Investors should also be told the extent to which executives unload shares given to them as incentive compensation. Such unloading can dilute incentives or create perverse incentives to manipulate short-term stock prices. Companies should report what fraction of equity-based instruments awarded to each executive as compensation is still retained by the executive.

    As to bonuses, companies should disclose not just the amounts paid but also the metrics that produced them. Investors should be able to judge whether generous bonuses result from good performance or from poor setting of targets. Empirical evidence suggests that bonus compensation has been relatively little correlated with performance -- a major concern.

    Finally, because executives' incentives are influenced by their departure packages, companies should annually disclose, as the SEC is now considering, the dollar value of the package that each executive will receive upon departure in the scenarios of a takeover, termination and retirement. Investors should not learn the dollar value of departure packages only when an executive is out of the door, or on the way out.

    Warren Buffet observed last year that "executive compensation is the acid test of corporate governance." Expanded disclosures will enable investors to better evaluate how companies score on this critical test. These disclosures, I expect, will highlight that much work remains to be done to fix our executive compensation system.

    Mr. Bebchuk, director of the Program on Corporate Governance at Harvard Law School, is the co-author, with Jesse Fried, of "Pay Without Performance: The Unfulfilled Promise of Executive Compensation" (Harvard, 2004).


    Beyond Disclosure
    Forbes, January 19, 2006

    By Lucian Bebchuk

    Tuesdays Securities and Exchange Commission vote in favor of expanded disclosure of executive pay arrangements is a necessary and very useful step. But we should harbor no illusion that it would be sufficient by itself to fix the problems of U.S. executive compensation.

    Reforming the disclosure of executive compensation is necessary because companies have for too long taken advantage of "holes" in existing disclosure regulations to "camouflage" large amounts of performance-insensitive compensation. Firms should not be permitted to fail to provide investors with a complete, accurate and transparent picture of pay packages.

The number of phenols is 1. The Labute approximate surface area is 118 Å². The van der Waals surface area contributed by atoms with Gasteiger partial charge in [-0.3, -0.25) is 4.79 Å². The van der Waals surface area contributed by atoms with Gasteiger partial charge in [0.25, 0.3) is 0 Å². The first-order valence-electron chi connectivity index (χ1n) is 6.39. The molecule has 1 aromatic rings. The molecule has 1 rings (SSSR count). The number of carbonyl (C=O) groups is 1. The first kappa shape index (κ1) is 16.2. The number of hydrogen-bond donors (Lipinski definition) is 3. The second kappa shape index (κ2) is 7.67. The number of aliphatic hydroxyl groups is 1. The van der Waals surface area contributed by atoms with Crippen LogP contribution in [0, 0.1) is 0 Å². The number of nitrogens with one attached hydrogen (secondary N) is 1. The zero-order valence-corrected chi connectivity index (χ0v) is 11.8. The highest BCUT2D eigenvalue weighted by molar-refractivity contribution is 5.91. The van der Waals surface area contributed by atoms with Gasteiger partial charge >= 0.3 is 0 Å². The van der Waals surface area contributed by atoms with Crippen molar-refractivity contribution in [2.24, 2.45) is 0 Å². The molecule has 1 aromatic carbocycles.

But while improved disclosure is necessary, it is also insufficient. In explaining the rationale for improving disclosure of pay arrangements, SEC Chairman Christopher Cox stressed that "the market for executive talent is no different" from other markets and, like other markets, will perform better with more information. The problem, however, is that the market for executive talent has been operating quite differently from other markets.

    Executives' pay is not set by companies' owners, but rather by companies' boards. Insulated from shareholders by existing legal arrangements, boards have not been setting pay arrangements solely with shareholder interests in mind. Indeed, notwithstanding the limitations of current disclosure requirements, some significant flaws of existing pay arrangements have been evident for some time. Given investors' limited power, however, these flaws have persisted.

    In a recent study on the growth of pay, Yaniv Grinstein and myself found that the aggregate compensation paid by public companies to their top-five executives added up to about $350 billion during the period 1993 to 2003, and made up 10% of the aggregate profits of these companies during the periods last three years. (These figures do not include the substantial amounts that executives get through executive pensions and other forms of stealth compensation not included in standard datasets.) Although this growth in pay has been presented as essential for providing managers with powerful incentives, pay is less sensitive to performance than is feasible and desirable. Investors have been hardly getting as much incentive bang for their buck as possible.